Moderate Wine-Drinking Benefits Extend to Type 2 Diabetes

Miriam E. Tucker

March 18, 2014

Moderate wine drinking is associated with reduced risks for cardiovascular events and all-cause mortality among patients with type 2 diabetes, according to a new analysis of data from the Action in Diabetes and Vascular Disease: Preterax and Diamicron Modified-Release Controlled Evaluation (ADVANCE) trial.

The results were published online February 27 in Diabetes Care by Juuso I. Blomster, MD, from the George Institute for Global Health, Sydney, Australia, and the University of Turku, Finland, and colleagues.

As in previous studies in the general population, the ADVANCE study of more than 11,000 patients with type 2 diabetes showed a U-shaped relationship between overall alcohol intake and cardiovascular outcomes, whereby heavy drinking appeared to negate the benefits of moderate alcohol intake.

Study coauthor Graham S. Hillis, director of the cardiovascular division at the George Institute and senior staff cardiologist at Concord Hospital Sydney, told Medscape Medical News the findings suggest that "if you drink in moderation, then no reason to stop. If you drink heavily, cut down. If you don't drink, don't worry about it. The only good reason to drink alcohol is because you enjoy it!"

One of Largest Analyses of Drinking in Type 2 Diabetes

ADVANCE was a randomized, controlled trial that enrolled 11,140 patients with type 2 diabetes from 215 sites in 20 countries. They were at least 55 years old at enrollment, had been diagnosed with type 2 diabetes at age 30 years or older and had a history of or at least 1 risk factor for vascular disease.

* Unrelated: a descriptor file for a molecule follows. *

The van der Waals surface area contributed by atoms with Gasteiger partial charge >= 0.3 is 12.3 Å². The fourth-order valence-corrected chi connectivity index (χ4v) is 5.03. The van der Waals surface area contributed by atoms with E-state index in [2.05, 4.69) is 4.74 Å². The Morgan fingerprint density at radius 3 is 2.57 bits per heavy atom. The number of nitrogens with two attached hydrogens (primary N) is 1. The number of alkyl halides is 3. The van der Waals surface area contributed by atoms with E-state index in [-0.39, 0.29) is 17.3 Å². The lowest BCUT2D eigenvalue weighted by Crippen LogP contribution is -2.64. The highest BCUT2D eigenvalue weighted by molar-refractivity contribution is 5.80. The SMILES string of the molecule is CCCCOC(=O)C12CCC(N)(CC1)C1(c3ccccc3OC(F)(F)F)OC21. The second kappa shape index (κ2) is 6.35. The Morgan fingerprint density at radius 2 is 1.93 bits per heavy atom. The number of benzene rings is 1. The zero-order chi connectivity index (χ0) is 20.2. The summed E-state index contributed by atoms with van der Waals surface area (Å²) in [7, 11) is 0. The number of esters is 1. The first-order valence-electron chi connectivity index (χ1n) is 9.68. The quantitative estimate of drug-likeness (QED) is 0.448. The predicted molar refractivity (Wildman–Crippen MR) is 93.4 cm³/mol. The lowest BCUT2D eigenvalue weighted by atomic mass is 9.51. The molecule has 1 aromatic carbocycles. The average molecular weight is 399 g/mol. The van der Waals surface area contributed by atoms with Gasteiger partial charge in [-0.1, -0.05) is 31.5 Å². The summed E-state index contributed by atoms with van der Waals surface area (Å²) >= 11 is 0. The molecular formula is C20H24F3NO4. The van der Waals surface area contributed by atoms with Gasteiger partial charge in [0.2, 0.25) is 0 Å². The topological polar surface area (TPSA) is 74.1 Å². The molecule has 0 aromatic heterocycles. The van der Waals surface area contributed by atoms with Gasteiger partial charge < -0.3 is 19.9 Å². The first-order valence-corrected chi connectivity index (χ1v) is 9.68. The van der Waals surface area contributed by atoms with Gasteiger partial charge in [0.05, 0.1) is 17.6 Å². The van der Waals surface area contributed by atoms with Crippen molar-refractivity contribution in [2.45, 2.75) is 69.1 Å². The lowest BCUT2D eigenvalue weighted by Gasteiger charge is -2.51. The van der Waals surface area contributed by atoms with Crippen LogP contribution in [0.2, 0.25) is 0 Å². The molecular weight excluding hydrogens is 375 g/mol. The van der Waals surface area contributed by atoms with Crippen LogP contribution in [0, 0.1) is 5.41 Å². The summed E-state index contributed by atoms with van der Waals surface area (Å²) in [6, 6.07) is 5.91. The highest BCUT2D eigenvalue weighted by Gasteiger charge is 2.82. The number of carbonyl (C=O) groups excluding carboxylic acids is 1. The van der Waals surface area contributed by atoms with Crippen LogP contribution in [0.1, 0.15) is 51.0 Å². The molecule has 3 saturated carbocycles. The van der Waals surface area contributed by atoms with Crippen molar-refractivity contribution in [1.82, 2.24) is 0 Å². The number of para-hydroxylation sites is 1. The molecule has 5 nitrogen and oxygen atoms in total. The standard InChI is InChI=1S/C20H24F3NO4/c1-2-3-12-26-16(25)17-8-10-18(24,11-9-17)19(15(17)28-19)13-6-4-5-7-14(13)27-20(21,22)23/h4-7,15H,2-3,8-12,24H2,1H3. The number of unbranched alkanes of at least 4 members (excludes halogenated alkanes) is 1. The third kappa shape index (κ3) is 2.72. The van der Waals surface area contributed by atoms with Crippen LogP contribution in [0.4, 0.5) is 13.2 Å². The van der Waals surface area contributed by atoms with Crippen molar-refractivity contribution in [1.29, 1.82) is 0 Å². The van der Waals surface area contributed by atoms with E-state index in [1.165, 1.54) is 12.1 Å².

Patients were grouped at baseline per self-report as nondrinkers, moderate drinkers (21 or fewer drinks per week for men and 14 drinks or fewer for women), or heavy drinkers (more than 21 and 14 for men and women, respectively). Alcohol consumption was examined again at 24 months and final study visits; a drink was defined as half a pint of beer, 125 mL of wine, or 25 mL of spirits.

The analysis "is one of the largest to explore the relationship between alcohol consumption and vascular outcomes and mortality in patients with type 2 diabetes," the authors note.

Over a median 5 years of follow-up, 10% (1147) of the participants had a major cardiovascular event (death from CVD, nonfatal stroke, or nonfatal myocardial infarction), 10% (1031) experienced a microvascular complication (new or worsening renal disease or diabetic eye disease), and 9% (1031) died.

At baseline, 30% of the patients reported drinking alcohol, and 4% said they drank heavily. Of those who drank alcohol, 39% primarily drank wine, while 61% imbibed mainly beer and spirits.

Compared with nondrinkers, those who drank any alcohol had a 17% lower risk for cardiovascular events (P = .008), a 15% lower risk for microvascular complications (P = .03), and a 13% lower risk for all-cause mortality (P = .05) in a model that adjusted for a variety of potential confounders, including age, sex, body mass index, smoking, exercise, medications, and CVD history.

Heart of the Matter: Benefits Driven by Wine Intake